27 July, 2017
Magnesium & Urinary Tract Infection
A urinary tract infection is an infection that occurs in the kidneys, ureters, bladder or urethra, though the most common locations for UTIs are the bladder and urethra. Serious consequences can occur if UTIs are not properly treated, including painful bacterial kidney infections, which can permanently damage the organ, and low birth-weight babies when the infection occurs in pregnant women.
Urinary tract infections do not always produce clear symptoms. Many people with UTIs are not aware they have them. According to the Mayo Clinic, overt symptoms vary according to the location of the infection, but common clinical signs include a strong, persistent urge to urinate, a burning sensation while urinating, passing frequent, small amounts of urine, cloudy, pink or cola-colored urine, strong smelling urine, pelvic pain in women and rectal pain in men. Kidney infections can produce symptoms including back and side pain (sometimes severe), high fever, nausea, vomiting, shaking and chills.
Because women's urethras are near their anuses and their urethral openings are close to their bladders, women have a greater risk of developing UTIs simply because any invading bacteria have less distance to travel. Other risk factors include sexual activity, diaphragm and spermicidal use in women, menopause, urinary tract abnormalities, blockages in the urinary tract, including kidney stones or an enlarged prostate, suppressed immune system and catheter use.
Antibiotics are the typical conventional treatment for UTIs. The ones used depend on the health of the patient and the type of bacterium. Analgesic medicine that numbs the bladder and urethra are often given when a significant amount of pain is present. Experts at the Mayo Clinic also recommend those with UTIs drink plenty of water to flush out the bacteria, using a warm heating pad on the abdomen to decrease discomfort and to refrain from drinking coffee, alcohol or soda with citrus or caffeine.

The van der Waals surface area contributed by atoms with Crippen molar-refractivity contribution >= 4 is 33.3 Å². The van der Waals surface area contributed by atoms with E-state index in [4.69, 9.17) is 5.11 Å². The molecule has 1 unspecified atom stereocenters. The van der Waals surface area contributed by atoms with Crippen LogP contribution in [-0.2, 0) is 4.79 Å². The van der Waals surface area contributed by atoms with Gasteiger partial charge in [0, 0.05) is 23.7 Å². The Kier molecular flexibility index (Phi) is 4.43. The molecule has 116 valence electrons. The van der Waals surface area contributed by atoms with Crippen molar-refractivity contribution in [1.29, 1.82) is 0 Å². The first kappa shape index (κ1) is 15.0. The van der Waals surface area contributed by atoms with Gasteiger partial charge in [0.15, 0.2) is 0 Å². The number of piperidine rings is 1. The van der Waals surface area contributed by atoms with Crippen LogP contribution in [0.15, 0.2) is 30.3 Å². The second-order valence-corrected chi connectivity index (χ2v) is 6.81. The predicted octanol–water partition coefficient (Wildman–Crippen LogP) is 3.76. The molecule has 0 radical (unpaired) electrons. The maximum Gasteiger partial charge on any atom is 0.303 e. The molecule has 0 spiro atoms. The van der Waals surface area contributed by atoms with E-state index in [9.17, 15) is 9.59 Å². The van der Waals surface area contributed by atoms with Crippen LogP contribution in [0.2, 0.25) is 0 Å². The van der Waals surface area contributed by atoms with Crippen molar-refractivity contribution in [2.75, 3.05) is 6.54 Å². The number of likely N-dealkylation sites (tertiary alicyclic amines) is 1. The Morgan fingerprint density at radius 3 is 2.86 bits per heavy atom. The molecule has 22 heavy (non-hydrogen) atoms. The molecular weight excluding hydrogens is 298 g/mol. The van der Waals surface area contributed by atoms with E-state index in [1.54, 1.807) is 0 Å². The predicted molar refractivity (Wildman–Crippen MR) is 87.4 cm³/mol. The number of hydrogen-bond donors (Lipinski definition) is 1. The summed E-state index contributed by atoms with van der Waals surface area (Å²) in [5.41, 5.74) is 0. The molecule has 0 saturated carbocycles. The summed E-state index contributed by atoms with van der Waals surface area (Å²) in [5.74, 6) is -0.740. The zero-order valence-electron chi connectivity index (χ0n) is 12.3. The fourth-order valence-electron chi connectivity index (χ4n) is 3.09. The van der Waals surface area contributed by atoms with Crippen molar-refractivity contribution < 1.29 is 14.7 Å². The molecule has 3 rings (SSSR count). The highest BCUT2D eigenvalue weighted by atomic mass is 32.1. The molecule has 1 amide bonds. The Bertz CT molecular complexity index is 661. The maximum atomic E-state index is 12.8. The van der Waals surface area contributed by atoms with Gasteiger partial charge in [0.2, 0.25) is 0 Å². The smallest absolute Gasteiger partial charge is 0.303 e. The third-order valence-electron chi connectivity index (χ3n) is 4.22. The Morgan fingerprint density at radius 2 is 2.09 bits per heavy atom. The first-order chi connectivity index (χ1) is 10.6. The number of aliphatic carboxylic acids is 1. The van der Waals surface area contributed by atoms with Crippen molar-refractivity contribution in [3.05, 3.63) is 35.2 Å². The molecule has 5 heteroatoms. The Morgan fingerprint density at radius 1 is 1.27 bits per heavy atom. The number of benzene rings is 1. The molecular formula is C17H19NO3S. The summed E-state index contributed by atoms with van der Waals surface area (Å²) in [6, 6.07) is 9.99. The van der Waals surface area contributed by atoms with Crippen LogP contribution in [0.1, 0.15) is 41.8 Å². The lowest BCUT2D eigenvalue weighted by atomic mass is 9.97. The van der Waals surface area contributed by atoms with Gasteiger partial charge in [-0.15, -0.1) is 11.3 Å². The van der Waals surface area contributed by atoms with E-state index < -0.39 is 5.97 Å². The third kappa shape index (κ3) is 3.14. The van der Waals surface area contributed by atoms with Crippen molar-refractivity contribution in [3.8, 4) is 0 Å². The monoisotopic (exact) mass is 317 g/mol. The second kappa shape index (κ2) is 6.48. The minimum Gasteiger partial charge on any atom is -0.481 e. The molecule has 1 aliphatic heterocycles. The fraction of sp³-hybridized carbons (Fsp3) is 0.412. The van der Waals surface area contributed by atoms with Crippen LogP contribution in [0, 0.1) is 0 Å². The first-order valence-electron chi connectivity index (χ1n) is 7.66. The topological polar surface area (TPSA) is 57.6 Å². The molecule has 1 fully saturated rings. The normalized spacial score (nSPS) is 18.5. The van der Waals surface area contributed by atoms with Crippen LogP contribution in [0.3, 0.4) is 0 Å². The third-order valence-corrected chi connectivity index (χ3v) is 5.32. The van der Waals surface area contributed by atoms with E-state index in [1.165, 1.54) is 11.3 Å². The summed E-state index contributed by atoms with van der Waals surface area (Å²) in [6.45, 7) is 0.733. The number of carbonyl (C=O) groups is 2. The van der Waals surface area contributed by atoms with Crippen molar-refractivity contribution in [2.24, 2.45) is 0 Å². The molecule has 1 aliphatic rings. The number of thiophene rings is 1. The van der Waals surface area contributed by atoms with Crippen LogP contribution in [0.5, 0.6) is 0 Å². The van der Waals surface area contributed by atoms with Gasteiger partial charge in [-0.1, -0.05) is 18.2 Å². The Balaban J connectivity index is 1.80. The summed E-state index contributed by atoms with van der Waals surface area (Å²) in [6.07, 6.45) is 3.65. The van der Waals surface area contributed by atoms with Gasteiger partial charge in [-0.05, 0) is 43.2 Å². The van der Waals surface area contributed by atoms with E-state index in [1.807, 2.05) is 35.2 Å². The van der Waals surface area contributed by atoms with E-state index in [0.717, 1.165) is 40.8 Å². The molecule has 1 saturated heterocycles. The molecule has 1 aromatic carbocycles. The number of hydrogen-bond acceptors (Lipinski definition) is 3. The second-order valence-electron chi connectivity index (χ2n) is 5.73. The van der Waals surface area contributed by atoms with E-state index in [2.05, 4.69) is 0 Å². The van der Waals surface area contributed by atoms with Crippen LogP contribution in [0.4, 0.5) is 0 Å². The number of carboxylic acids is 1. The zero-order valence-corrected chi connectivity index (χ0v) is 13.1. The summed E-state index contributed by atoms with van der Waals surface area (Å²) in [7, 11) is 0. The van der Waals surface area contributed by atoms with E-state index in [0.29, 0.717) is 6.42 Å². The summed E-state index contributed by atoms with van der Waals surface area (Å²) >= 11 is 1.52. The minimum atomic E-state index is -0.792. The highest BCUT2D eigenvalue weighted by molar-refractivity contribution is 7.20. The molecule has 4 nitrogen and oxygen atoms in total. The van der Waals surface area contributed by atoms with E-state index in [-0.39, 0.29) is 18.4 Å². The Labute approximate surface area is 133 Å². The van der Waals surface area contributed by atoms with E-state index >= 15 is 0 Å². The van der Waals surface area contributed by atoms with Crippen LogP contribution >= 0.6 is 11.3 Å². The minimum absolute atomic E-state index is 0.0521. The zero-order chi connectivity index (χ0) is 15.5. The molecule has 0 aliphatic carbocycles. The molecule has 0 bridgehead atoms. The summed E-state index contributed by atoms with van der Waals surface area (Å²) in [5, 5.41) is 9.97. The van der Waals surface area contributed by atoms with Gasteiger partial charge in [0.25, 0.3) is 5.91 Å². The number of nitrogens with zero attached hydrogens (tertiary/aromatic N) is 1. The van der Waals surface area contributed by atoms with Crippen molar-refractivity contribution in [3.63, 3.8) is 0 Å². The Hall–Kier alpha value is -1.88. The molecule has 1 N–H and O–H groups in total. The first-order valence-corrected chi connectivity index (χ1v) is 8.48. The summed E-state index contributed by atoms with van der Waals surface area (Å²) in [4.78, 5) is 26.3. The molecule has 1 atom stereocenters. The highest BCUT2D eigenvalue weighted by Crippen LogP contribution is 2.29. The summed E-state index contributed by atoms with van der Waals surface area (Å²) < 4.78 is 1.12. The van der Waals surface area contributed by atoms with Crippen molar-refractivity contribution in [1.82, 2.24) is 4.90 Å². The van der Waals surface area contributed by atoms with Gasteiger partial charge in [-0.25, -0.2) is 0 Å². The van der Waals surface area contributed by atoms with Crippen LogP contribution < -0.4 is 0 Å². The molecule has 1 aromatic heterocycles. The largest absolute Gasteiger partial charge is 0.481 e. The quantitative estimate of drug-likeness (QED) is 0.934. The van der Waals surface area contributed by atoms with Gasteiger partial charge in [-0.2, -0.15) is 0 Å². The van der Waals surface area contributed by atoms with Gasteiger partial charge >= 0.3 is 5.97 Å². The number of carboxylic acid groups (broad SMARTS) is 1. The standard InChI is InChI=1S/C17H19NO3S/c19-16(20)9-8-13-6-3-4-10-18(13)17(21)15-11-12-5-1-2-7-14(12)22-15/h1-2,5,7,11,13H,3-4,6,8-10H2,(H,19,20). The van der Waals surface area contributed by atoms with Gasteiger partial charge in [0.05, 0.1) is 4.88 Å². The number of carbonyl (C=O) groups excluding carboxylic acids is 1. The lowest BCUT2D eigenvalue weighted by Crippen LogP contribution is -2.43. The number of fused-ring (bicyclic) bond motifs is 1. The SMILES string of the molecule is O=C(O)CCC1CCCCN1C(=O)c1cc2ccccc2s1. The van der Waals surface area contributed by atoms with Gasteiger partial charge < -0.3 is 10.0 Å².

Cranberry and Blueberry Juices
Though experts at the Mayo Clinic state no definitive proof exists that cranberry helps prevent urinary tract infections, some evidence supports it, particularly with women who experience frequent UTIs. Experts at Health Communities recommend 16 oz. per day of either cranberry or blueberry juice free of added sugars because antibacterial properties in the juices decrease the bacteria's ability to adhere to tissue walls.
Magnesium as a Preventative
Although Health Communities states some controversy surrounds the validity of pH's effect on urinary tract infections, there is some evidence to suggest more alkaline urine (which is higher on the pH scale) decreases bacterial growth in the urinary tract. Minerals such as magnesium, when used in a citrate form (such as magnesium citrate), are believed to alkalinize the urine. The Life Extension website recommends taking 100mg of magnesium three or four times daily to help treat recurrent UTIs.
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